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Cardiff Emergency Medicine nurse is the first to become an ACP in Wales

A nurse at Wales’ largest Emergency Unit is the first nurse in Wales to receive Advanced Clinical Practitioner (ACP) accreditation from the Royal College of Emergency Medicine (RCEM).

Ponnie Jayakumar, who has worked at the Emergency Unit at the University Hospital of Wales (UHW) since 2003, started her journey towards the new RCEM accreditation in 2015 after qualifying as an Advanced Nurse Practitioner in 2013.

Ponnie started her nursing career in India in 1992 and came to Wales to join UHW in 2003 working as a staff nurse before becoming a sister in 2008. With 24 years of emergency medicine experience under her belt she decided to work towards the Advanced Clinical Practitioner credential which was launched by the RCEM in May 2015.

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To exhibit all required skills for a successful portfolio submission for the ACP, participants are required to cover all four pillars of Advanced Clinical Practice which are Clinical Practice, Leadership and Management, Education and Development and Research and Audit.

Ponnie started building her portfolio for the ACP in August 2015 with the help of her clinical supervisors, Dr Al-Madhaffar and Dr Thomas who planned to do yearly assessments with various grades of doctors and senior lead nurses.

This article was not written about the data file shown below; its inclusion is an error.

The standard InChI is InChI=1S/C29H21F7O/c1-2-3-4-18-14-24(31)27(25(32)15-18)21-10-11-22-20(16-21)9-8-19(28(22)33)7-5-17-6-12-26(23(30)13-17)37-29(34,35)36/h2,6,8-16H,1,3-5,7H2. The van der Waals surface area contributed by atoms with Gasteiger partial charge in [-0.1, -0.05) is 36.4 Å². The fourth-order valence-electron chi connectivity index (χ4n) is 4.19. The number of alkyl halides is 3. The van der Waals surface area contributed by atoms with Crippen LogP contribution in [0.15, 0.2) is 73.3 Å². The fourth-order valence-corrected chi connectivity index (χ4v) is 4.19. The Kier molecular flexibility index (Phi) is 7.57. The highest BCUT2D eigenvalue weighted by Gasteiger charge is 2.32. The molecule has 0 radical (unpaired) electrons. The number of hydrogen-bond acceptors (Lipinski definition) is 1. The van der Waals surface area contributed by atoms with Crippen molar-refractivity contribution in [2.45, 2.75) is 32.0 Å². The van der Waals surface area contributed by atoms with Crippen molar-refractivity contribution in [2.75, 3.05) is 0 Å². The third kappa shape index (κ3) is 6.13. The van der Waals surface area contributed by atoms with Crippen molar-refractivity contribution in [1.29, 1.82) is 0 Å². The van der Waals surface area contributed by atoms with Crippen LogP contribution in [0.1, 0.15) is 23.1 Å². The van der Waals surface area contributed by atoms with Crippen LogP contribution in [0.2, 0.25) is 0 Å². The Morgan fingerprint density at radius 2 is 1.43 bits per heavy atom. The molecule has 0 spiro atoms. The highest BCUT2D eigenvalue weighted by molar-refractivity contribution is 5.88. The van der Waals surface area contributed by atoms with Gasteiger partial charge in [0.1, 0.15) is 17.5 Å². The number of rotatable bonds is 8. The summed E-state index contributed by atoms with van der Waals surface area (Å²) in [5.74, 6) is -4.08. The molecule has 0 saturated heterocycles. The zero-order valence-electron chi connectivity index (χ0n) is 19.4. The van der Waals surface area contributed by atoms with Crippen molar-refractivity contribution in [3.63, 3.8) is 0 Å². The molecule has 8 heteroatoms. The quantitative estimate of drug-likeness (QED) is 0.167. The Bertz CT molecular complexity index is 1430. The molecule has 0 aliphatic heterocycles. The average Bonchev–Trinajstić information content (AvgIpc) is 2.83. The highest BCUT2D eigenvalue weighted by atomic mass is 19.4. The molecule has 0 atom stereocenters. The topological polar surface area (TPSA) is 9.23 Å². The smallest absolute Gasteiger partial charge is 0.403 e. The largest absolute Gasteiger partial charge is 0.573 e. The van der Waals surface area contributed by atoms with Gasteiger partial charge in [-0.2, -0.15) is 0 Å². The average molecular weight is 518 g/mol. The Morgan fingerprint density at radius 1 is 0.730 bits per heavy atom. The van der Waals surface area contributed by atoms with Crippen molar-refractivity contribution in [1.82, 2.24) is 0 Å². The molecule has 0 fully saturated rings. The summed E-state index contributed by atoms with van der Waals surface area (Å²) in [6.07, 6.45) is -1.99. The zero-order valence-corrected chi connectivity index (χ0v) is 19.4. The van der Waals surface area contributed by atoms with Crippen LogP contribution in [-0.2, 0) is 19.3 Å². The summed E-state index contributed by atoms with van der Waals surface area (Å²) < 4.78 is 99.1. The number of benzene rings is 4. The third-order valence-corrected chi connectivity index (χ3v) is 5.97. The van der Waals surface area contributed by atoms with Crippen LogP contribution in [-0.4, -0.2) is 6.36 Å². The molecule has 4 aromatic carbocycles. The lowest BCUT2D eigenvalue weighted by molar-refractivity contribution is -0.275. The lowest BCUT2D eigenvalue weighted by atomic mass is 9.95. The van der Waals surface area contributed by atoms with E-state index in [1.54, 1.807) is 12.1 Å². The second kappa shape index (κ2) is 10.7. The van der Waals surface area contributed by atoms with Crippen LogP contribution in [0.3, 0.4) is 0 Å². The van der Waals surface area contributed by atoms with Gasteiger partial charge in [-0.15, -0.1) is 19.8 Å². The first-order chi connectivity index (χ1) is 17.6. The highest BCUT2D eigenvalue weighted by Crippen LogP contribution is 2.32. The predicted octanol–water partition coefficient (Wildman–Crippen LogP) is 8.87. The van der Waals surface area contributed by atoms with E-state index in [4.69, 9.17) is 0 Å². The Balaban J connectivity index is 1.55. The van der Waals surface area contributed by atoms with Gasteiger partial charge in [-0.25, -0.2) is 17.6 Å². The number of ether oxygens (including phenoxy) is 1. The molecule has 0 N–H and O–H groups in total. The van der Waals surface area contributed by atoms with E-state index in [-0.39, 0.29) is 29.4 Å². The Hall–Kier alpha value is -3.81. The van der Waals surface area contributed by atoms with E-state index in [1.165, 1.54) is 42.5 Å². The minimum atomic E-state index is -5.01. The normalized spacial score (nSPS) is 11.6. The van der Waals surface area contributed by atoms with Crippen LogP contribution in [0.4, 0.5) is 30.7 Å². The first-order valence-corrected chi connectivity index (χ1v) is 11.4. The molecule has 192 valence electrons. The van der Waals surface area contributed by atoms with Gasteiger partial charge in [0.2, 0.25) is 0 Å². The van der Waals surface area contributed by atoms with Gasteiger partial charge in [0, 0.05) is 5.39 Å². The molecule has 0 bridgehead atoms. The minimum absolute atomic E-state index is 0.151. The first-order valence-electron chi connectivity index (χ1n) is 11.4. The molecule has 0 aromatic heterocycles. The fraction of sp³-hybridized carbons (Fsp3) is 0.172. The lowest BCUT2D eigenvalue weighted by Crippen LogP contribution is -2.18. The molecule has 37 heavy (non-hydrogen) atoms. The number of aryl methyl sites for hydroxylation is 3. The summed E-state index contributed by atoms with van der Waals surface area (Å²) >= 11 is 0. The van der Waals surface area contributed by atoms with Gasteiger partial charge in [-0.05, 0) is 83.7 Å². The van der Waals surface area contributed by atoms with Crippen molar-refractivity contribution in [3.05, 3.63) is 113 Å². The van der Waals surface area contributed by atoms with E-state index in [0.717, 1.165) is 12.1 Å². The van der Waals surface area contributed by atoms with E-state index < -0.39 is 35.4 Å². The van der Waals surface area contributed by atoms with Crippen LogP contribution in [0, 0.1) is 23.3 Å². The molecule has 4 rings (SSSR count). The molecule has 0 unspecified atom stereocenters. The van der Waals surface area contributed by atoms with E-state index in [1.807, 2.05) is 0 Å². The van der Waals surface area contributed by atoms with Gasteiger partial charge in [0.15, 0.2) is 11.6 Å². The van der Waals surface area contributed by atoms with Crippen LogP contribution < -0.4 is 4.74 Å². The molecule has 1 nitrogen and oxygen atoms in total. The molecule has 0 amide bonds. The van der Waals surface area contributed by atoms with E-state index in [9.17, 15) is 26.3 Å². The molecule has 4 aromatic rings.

Ponnie said “After working in emergency medicine for 24 years, I was confident I could successfully fulfil the clinical practice pillar. In my role I spent 30 hours a week in the clinical setting, with an additional 7.5 hours in Supporting Professional Activity (SPA). I utilised this protected SPA time to develop myself clinically, whether it be education, research, leadership, management or working to obtain competency.”

To build her portfolio, Ponnie undertook courses, attended conferences, and produced presentations to support the work she was undertaking.

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Ponnie says that studying for the credentials takes a lot of hard work, time and commitment. “My successful credentialing campaign would not have been possible without the outstanding support of the consultants, SPRs, lead nurses and other ANPs who helped me get through the process. My key piece of advice is to make sure that you allocate enough time to building your portfolio, ensuring that you spend dedicated time working on your craft.”

Rebecca Aylward, Director of Nursing for Medicine Clinical Board said “As a Medicine Clinical Board we champion our staff developing their skills and expertise and want to nurture and support staff to reach their goals. Ponnie is a great advocate for this development and her determination and commitment to be the first ACP in Wales, accredited by the RCEM, is fantastic.

“Ponnie has shown great leadership skills and has developed into a clinician who can improve clinical continuity, provide more patient-focused care, enhance multi-professional teams and help to provide safe, accessible and high-quality care for patients.”

Advanced Clinical Practitioners (ACPs) are from a range of professional backgrounds such as nursing, pharmacy, paramedics, occupational therapy, healthcare science and midwifery. They are educated to masters level and have developed the skills and knowledge to allow them to take on expanded roles and scope of practice. Healthcare professionals at this level can enhance capacity and capability within multi-professional teams by providing clinical leadership and enabling collaboration across the multidisciplinary team.

The RCEMs curriculum for ACPs allows staff the opportunity to go down the clinical route and become a senior clinician or senior clinical decision maker by developing their clinical leadership skills rather than the traditional managerial or senior nurse routes the nursing career can take.

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